The only remaining questions are as to the disposition which should now be made of this case. It seems clear that the plaintiff has in fact been paid less than the yearly allowance to which she is entitled. The parties appear to be in agreement that $4,700.00 is the "approximate" amount *12 of the yearly allowance to which the plaintiff is entitled under § 12 (2), Option (d), if the reduction made by the local board is not to stand (as it is not) and that $3,133.00 is the "approximate" amount of the yearly allowance which has actually been paid to the plaintiff since the date of Mr. Gallagher's death (see n. 8, supra). We are told in the local board's brief that the actuary, acting under the provisions of § 21 (3) (a),[26] has "approved the determination" of the local board. We would suppose, although we cannot be certain, that the actuary's approval relates to the figure of $4,700.00 as well as to the $3,133, even if both those figures may be "approximate." We think both "approximate" figures should now be translated into precise figures (if that has not already been done) so that a precise determination may now be made of the difference between each of the periodic payments which has been made to the plaintiff under G.L.c. 32, § 13 (1) (b), and what each of those payments should have been. The plaintiff is presently entitled to the sum of those differences, as well as to interest on each of those differences from the date on which it should have been paid. No reason appears why such further calculations as may now be necessary should not be made by or under the direction of the Superior Court. See Bianchi v. Retirement Bd. of Somerville, 359 Mass. 642, 651-652 (1971).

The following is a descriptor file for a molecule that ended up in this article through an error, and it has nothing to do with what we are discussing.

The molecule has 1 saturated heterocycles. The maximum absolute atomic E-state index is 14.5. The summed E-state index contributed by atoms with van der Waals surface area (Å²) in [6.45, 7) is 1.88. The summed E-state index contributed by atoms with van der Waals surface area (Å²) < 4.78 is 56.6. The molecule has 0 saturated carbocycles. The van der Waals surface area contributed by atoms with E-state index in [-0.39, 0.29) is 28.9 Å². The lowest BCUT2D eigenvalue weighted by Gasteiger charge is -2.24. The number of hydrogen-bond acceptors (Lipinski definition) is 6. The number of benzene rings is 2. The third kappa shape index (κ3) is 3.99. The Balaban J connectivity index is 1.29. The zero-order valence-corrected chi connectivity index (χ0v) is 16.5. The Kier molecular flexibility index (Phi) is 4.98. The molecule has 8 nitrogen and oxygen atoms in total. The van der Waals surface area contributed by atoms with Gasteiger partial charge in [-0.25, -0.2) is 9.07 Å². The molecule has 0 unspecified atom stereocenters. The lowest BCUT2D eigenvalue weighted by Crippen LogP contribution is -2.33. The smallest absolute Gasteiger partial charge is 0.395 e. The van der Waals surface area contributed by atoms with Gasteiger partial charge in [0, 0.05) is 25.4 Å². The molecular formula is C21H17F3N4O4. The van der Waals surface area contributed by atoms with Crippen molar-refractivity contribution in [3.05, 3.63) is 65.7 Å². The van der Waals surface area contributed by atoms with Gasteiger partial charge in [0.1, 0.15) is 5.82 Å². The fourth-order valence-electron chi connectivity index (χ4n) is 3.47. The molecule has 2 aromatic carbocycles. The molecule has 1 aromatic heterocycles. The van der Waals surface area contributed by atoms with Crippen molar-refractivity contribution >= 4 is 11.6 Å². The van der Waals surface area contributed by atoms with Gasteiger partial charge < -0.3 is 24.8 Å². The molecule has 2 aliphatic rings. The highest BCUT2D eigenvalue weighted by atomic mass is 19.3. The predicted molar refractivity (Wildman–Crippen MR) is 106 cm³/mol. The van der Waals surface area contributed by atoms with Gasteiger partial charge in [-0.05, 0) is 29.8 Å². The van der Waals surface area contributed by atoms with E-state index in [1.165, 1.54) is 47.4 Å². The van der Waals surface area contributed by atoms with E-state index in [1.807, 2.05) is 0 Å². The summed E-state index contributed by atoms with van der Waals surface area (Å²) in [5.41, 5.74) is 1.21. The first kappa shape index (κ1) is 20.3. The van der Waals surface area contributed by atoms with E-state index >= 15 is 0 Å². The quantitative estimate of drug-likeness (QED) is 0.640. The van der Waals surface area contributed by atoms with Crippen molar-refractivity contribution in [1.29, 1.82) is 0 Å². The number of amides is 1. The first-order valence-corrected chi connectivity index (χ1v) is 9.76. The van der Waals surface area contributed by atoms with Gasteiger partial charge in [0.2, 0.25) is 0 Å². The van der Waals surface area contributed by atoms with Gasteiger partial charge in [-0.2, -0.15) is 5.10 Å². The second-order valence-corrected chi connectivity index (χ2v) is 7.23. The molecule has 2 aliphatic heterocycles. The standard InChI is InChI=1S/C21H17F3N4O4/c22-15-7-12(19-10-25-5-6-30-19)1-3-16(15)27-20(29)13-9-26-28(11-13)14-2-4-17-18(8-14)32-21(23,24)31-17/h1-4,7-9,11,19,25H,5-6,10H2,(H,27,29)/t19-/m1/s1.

The judgment of the Superior Court is reversed, and the decisions of the appeal board and of the local board are set aside. The case is remanded to the Superior Court for the further proceedings required by this opinion and for the entry of a judgment which will (a) determine the total amount (including interest) now due the plaintiff and (b) declare the precise yearly amount which shall be paid her in the future. The judgment may provide for the issuance by the local board of whatever vouchers are necessary to *13 effect the required payments to the plaintiff. See G.L.c. 32, § 23 (2) (a).

So ordered.

NOTES

[1] Retirement Board of Medford.

[2] He appears also to have served as acting city manager during a period of approximately two weeks in June of 1958.

[3] The application appears to have been on a "[p]rescribed form", as defined in G.L.c. 32, § 1, as appearing in St. 1945, c. 658, § 1.

[4] See G.L.c. 32, § 3(2) (d).

[5] See G.L.c. 32, §§ 3(3A) and 4(2) (c).

[6] This date followed Mr. Gallagher's reemployment on February 7, 1950, but preceded his becoming a member of the system on October 1, 1950.

[7] There is no agreement as to the actual time spent by Mr. Gallagher in the performance of his official duties or as to the proportion of his total time so spent.

[8] The case has been argued to us on the basis that the local board acted in the manner we have described. All we actually know concerning that board's calculations is found in its letter to the plaintiff of February 29, 1972, in which it advised her that "it was voted to grant you ... member-survivor benefits ... in the amount of approximately $3,133.00 per year.... This figure represents 2/3rds of your late husband's pension, approximately $4,700.00 per year, as required by law. The $4,700.00 represents your late husband's pension based on 66+2/3rds% of his total creditable service [sic], rather than full-time service."

We assume that the board used the word "pension" in the same loose sense in which all the parties have used that word in their respective briefs. What the plaintiff was and is entitled to under either § 5(2) (a) or § 5(3) (c) of c. 32 is the "yearly amount of [her] retirement allowance." The "retirement allowance" is defined in c. 32, § 1, as "the sum of the amount of the annuity and the amount of the pension provided for in sections one to twenty-eight inclusive." The words "annuity" and "pension" are separately defined in § 1, and it is clear that the "pension" is only one component of the "retirement allowance." See and compare Boston Retirement Bd. v. McCormick, 345 Mass. 692, 694-695 (1963); Opinion of the Justices, 364 Mass. 847, 853-854 (1973).

[9] The local board intervened in the proceedings in the Superior Court. G.L.c. 30A, § 14(2) and (5).